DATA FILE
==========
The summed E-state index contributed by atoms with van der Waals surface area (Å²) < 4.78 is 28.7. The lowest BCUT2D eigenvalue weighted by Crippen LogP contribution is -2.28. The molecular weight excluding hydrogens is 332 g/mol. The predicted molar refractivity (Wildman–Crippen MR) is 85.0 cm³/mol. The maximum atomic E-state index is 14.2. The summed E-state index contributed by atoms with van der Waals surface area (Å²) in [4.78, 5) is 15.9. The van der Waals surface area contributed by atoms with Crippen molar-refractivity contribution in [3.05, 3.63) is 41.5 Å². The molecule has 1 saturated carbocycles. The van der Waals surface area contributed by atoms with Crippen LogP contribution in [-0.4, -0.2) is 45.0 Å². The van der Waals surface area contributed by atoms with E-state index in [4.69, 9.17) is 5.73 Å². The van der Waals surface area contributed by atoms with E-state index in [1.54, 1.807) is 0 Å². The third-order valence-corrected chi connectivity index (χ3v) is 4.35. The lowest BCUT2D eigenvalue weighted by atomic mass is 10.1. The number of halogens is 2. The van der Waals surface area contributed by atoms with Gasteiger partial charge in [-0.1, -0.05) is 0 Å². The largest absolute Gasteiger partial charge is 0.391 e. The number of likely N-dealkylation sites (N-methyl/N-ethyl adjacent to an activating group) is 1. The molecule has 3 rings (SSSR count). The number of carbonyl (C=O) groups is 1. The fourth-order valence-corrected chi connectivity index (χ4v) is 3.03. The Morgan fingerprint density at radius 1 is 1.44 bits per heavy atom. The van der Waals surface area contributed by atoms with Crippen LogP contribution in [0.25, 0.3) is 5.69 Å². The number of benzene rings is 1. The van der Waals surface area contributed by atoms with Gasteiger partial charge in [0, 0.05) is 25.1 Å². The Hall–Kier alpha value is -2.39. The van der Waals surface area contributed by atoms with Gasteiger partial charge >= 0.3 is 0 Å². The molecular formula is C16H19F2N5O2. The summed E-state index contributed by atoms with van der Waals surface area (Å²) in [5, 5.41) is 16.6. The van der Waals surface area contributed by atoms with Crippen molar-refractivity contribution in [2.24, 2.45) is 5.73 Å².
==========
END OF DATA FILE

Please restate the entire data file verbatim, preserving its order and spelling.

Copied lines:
The summed E-state index contributed by atoms with van der Waals surface area (Å²) < 4.78 is 28.7. The lowest BCUT2D eigenvalue weighted by Crippen LogP contribution is -2.28. The molecular weight excluding hydrogens is 332 g/mol. The predicted molar refractivity (Wildman–Crippen MR) is 85.0 cm³/mol. The maximum atomic E-state index is 14.2. The summed E-state index contributed by atoms with van der Waals surface area (Å²) in [4.78, 5) is 15.9. The van der Waals surface area contributed by atoms with Crippen molar-refractivity contribution in [3.05, 3.63) is 41.5 Å². The molecule has 1 saturated carbocycles. The van der Waals surface area contributed by atoms with Crippen LogP contribution in [-0.4, -0.2) is 45.0 Å². The van der Waals surface area contributed by atoms with E-state index in [4.69, 9.17) is 5.73 Å². The van der Waals surface area contributed by atoms with E-state index in [1.54, 1.807) is 0 Å². The third-order valence-corrected chi connectivity index (χ3v) is 4.35. The lowest BCUT2D eigenvalue weighted by atomic mass is 10.1. The number of halogens is 2. The van der Waals surface area contributed by atoms with Gasteiger partial charge in [-0.1, -0.05) is 0 Å². The largest absolute Gasteiger partial charge is 0.391 e. The number of likely N-dealkylation sites (N-methyl/N-ethyl adjacent to an activating group) is 1. The molecule has 3 rings (SSSR count). The number of carbonyl (C=O) groups is 1. The fourth-order valence-corrected chi connectivity index (χ4v) is 3.03. The Morgan fingerprint density at radius 1 is 1.44 bits per heavy atom. The van der Waals surface area contributed by atoms with Crippen LogP contribution in [0.25, 0.3) is 5.69 Å². The number of benzene rings is 1. The van der Waals surface area contributed by atoms with Gasteiger partial charge in [0, 0.05) is 25.1 Å². The Hall–Kier alpha value is -2.39. The van der Waals surface area contributed by atoms with Gasteiger partial charge >= 0.3 is 0 Å². The molecular formula is C16H19F2N5O2. The summed E-state index contributed by atoms with van der Waals surface area (Å²) in [5, 5.41) is 16.6. The van der Waals surface area contributed by atoms with Crippen molar-refractivity contribution in [2.24, 2.45) is 5.73 Å².